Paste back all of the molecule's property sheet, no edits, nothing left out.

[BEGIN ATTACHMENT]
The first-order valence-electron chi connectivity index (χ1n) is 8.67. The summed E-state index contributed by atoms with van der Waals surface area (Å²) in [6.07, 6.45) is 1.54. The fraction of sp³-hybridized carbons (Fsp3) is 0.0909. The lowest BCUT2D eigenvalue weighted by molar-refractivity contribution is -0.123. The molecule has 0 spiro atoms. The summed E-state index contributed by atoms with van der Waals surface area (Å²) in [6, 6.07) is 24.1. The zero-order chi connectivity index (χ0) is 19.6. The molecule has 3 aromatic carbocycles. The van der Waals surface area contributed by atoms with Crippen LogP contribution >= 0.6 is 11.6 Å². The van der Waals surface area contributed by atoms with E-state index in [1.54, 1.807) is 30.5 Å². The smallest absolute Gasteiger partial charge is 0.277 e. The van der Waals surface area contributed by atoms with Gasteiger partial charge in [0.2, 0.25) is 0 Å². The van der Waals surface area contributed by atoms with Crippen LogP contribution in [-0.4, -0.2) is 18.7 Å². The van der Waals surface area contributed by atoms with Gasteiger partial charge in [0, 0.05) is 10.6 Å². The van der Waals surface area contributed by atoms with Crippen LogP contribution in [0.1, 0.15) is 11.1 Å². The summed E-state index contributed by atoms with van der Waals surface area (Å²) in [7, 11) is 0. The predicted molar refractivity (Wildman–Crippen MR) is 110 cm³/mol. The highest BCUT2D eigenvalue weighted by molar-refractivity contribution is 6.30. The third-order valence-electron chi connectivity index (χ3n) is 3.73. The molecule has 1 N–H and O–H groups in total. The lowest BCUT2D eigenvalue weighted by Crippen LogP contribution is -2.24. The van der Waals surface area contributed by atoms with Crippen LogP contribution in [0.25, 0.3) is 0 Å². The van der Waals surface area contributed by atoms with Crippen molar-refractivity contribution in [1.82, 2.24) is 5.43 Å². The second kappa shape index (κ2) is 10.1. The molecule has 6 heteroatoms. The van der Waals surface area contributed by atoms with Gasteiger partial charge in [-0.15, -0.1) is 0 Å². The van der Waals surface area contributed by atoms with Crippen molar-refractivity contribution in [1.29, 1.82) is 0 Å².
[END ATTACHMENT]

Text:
The first-order valence-electron chi connectivity index (χ1n) is 8.67. The summed E-state index contributed by atoms with van der Waals surface area (Å²) in [6.07, 6.45) is 1.54. The fraction of sp³-hybridized carbons (Fsp3) is 0.0909. The lowest BCUT2D eigenvalue weighted by molar-refractivity contribution is -0.123. The molecule has 0 spiro atoms. The summed E-state index contributed by atoms with van der Waals surface area (Å²) in [6, 6.07) is 24.1. The zero-order chi connectivity index (χ0) is 19.6. The molecule has 3 aromatic carbocycles. The van der Waals surface area contributed by atoms with Crippen LogP contribution >= 0.6 is 11.6 Å². The van der Waals surface area contributed by atoms with E-state index in [1.54, 1.807) is 30.5 Å². The smallest absolute Gasteiger partial charge is 0.277 e. The van der Waals surface area contributed by atoms with Gasteiger partial charge in [0.2, 0.25) is 0 Å². The van der Waals surface area contributed by atoms with Crippen LogP contribution in [-0.4, -0.2) is 18.7 Å². The van der Waals surface area contributed by atoms with Gasteiger partial charge in [0, 0.05) is 10.6 Å². The van der Waals surface area contributed by atoms with Crippen LogP contribution in [0.1, 0.15) is 11.1 Å². The summed E-state index contributed by atoms with van der Waals surface area (Å²) in [7, 11) is 0. The predicted molar refractivity (Wildman–Crippen MR) is 110 cm³/mol. The highest BCUT2D eigenvalue weighted by molar-refractivity contribution is 6.30. The third-order valence-electron chi connectivity index (χ3n) is 3.73. The molecule has 1 N–H and O–H groups in total. The lowest BCUT2D eigenvalue weighted by Crippen LogP contribution is -2.24. The van der Waals surface area contributed by atoms with Crippen LogP contribution in [0.25, 0.3) is 0 Å². The van der Waals surface area contributed by atoms with Crippen molar-refractivity contribution in [1.82, 2.24) is 5.43 Å². The second kappa shape index (κ2) is 10.1. The molecule has 6 heteroatoms. The van der Waals surface area contributed by atoms with Gasteiger partial charge in [-0.15, -0.1) is 0 Å². The van der Waals surface area contributed by atoms with Crippen molar-refractivity contribution in [1.29, 1.82) is 0 Å².